The Seventh Sunday of Easter (B)
May 17, 2015
Ben Fountain was a successful lawyer. He had a position in a fine law firm, and was highly regarded by his colleagues. The author Malcolm Gladwell introduces us to Ben because Ben had a dream to become a writer. Gladwell’s article is entitled “Late Bloomers,” and he explores the fact that many people discover their “purpose” or find greater meaning later in life. Gladwell traces the development of Ben’s dream through the stages when he discusses the plan with his wife, they make shifts in their family and then finally when he launches. Ben says, “I was tremendously apprehensive…I felt like I’d stepped off a cliff and I didn’t know if the parachute was going to open.” We follow Ben as he faces initial successes – articles published, a novel written – and yet so many rejections. His day of success – climbing the mountain – comes 18 years later.
I begin this sermon today noting Ben’s journey because of his tenacity, and his discipline. He takes a dream (that exists inside of him), shapes and plans it with others in his life until it becomes a reality. This sermon is about dreams and discipline and tenacity. But it is also about transition. Transition is letting go of the way things used to be in order to embrace what they will become. Transition is a crucial and dynamic part of life’s experience. There are the transitions that are planned, for example in our education, our training, our work. Retirement is a transition we plan for. And there is transition that happens because life brings changes: in our job, a move to another area, a death or illness, the ending of a relationship. Life is filled with transition. It is what we make of it…what we do with it, that really matters.
For nearly thirty years now I have followed the work of William Bridges. He researches transition and lives it. His books have opened doors for me, and I usually keep enough copies of his first work on my shelf that I can hand it to those who might benefit from his wisdom. Bridges talks about transition in three stages: an ending, a neutral zone, and a new beginning. He says that endings are going to happen. We need to claim them, and understand their meaning for us. Often we want to skip endings or try to soften them by holding on. When an ending is clear, have an opportunity for it to teach us. William Bridges uses the image of the row boat…and ending being the beginning of our rowing away from shore, we are still looking back at all that has come to a close. But eventually, he says, we row out into the middle of the body of water…sufficiently far enough away from shore that we can no longer see it. However, we are also too far from the other shore to see clearly where we are going. He calls this the neutral zone. It is a place of confusion, even chaos. A place where the normal markers of life are absent and it can be hard to navigate. I think of our Lord in the middle of the 40 days in the wilderness when I think of the neutral zone. It is a time of temptation. But we keep moving ahead, purposefully toward a new beginning. A new enterprise. A new promised land.
Already you can hear how scripture teaches us about transition. So many examples come to mind. Today I want to share with you two important examples that appear right now, here, at the end of the Easter season. The first is the title of this day. It is the 7th Sunday of Easter, and the Sunday after the Ascension. We celebrated Ascension during the week, remembering the day our Lord walked with his disciples out beyond the city and ascended into heaven in their sight. Before he left, he reminded them of their mission. He reminded them of the reason they were called. They were his witnesses in the world. He reminded them that the Holy Spirit would come to lead them into all truth, and to strengthen them in their ministry. And as he ascended beyond their sight, a heavenly messenger stood nearby and said to them, “Why do you stand there looking up into the heavens?” The very tone suggests it is time for the disciples to move on, to do the work he has given them to do.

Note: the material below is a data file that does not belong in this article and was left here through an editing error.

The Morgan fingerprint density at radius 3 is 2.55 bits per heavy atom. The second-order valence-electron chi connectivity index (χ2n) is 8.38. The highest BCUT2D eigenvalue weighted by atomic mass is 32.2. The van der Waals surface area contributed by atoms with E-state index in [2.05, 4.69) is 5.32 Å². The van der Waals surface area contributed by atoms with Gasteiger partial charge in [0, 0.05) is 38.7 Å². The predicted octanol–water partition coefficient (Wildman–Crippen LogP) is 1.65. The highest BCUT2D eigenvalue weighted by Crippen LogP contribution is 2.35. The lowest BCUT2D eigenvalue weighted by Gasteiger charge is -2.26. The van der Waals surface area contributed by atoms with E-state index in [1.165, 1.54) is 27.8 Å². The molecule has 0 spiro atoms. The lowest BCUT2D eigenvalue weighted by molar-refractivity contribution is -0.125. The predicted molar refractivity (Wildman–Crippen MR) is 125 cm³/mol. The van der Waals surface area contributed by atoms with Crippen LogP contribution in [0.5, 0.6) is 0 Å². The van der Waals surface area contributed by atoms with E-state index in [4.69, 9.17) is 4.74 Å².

The second transition is evident in the reading today from the Acts of the Apostles. Judas is dead. He leaves a gap in the leadership circle. The disciples gather intentionally to pray and to discern God’s guidance. Peter speaks and says one who walked with our Lord must become a witness to the Resurrection. In this midst of this transition we see, again, such deliberate purpose and strategy. We see prayer and discernment. We see tremendous trust in God to guide the transition, and to guide the twelve in the days to come. They cast lots – roll the dice – and Matthias is chosen.
Today I am so excited that we will recognize all the children and youth of our Sunday School, as well as the team of caring parishioners who give of their time and talent. I am particularly mindful of the transition coming in the lives of two of our faithful youth: Marisa Soriano and Olivia Garthwaite. They are graduating from High School and this fall, they will begin college. What an exciting transition. You teach us as you make this transition. While you will leave Holy Trinity, we celebrate that you will move on in your life. We look forward to hearing from you along the way.
The great Easter stories we have heard in this season of 50 days often speak of transition. The Passover and Exodus from Egypt. The story of our Lord’s Passion and Resurrection. The appearances of the risen Lord. God shapes and forms us in transition. It is not a time to fear, but a time to embrace. Let us be intentional in transitions, looking ahead with hope to a new beginning in life. Let us engage transition with purpose.